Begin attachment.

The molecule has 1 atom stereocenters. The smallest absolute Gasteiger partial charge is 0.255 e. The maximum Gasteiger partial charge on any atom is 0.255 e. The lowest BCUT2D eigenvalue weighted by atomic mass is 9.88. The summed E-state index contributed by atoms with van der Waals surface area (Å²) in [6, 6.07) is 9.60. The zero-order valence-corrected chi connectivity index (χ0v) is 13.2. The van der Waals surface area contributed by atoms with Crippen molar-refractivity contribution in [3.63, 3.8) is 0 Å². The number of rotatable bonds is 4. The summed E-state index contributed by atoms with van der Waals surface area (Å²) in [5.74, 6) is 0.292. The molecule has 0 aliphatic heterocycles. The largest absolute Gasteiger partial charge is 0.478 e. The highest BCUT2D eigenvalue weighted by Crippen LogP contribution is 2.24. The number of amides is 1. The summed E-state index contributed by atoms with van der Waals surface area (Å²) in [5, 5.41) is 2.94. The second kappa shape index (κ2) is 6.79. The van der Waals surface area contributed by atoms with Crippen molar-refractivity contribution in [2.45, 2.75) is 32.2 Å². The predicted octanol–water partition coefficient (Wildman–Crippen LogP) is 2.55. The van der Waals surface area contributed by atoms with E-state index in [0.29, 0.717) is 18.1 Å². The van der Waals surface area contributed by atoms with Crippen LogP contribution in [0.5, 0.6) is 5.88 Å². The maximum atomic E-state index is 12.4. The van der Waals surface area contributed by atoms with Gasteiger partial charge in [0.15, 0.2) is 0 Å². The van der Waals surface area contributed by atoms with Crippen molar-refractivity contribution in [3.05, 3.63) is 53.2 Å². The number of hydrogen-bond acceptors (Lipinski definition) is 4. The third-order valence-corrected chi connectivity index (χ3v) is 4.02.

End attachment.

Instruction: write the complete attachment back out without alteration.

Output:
The molecule has 1 atom stereocenters. The smallest absolute Gasteiger partial charge is 0.255 e. The maximum Gasteiger partial charge on any atom is 0.255 e. The lowest BCUT2D eigenvalue weighted by atomic mass is 9.88. The summed E-state index contributed by atoms with van der Waals surface area (Å²) in [6, 6.07) is 9.60. The zero-order valence-corrected chi connectivity index (χ0v) is 13.2. The van der Waals surface area contributed by atoms with Crippen molar-refractivity contribution in [3.63, 3.8) is 0 Å². The number of rotatable bonds is 4. The summed E-state index contributed by atoms with van der Waals surface area (Å²) in [5.74, 6) is 0.292. The molecule has 0 aliphatic heterocycles. The largest absolute Gasteiger partial charge is 0.478 e. The highest BCUT2D eigenvalue weighted by Crippen LogP contribution is 2.24. The number of amides is 1. The summed E-state index contributed by atoms with van der Waals surface area (Å²) in [5, 5.41) is 2.94. The second kappa shape index (κ2) is 6.79. The van der Waals surface area contributed by atoms with Crippen molar-refractivity contribution in [2.45, 2.75) is 32.2 Å². The predicted octanol–water partition coefficient (Wildman–Crippen LogP) is 2.55. The van der Waals surface area contributed by atoms with E-state index in [0.29, 0.717) is 18.1 Å². The van der Waals surface area contributed by atoms with Crippen LogP contribution in [0.5, 0.6) is 5.88 Å². The maximum atomic E-state index is 12.4. The van der Waals surface area contributed by atoms with Gasteiger partial charge in [0.15, 0.2) is 0 Å². The van der Waals surface area contributed by atoms with Crippen molar-refractivity contribution in [3.05, 3.63) is 53.2 Å². The number of hydrogen-bond acceptors (Lipinski definition) is 4. The third-order valence-corrected chi connectivity index (χ3v) is 4.02.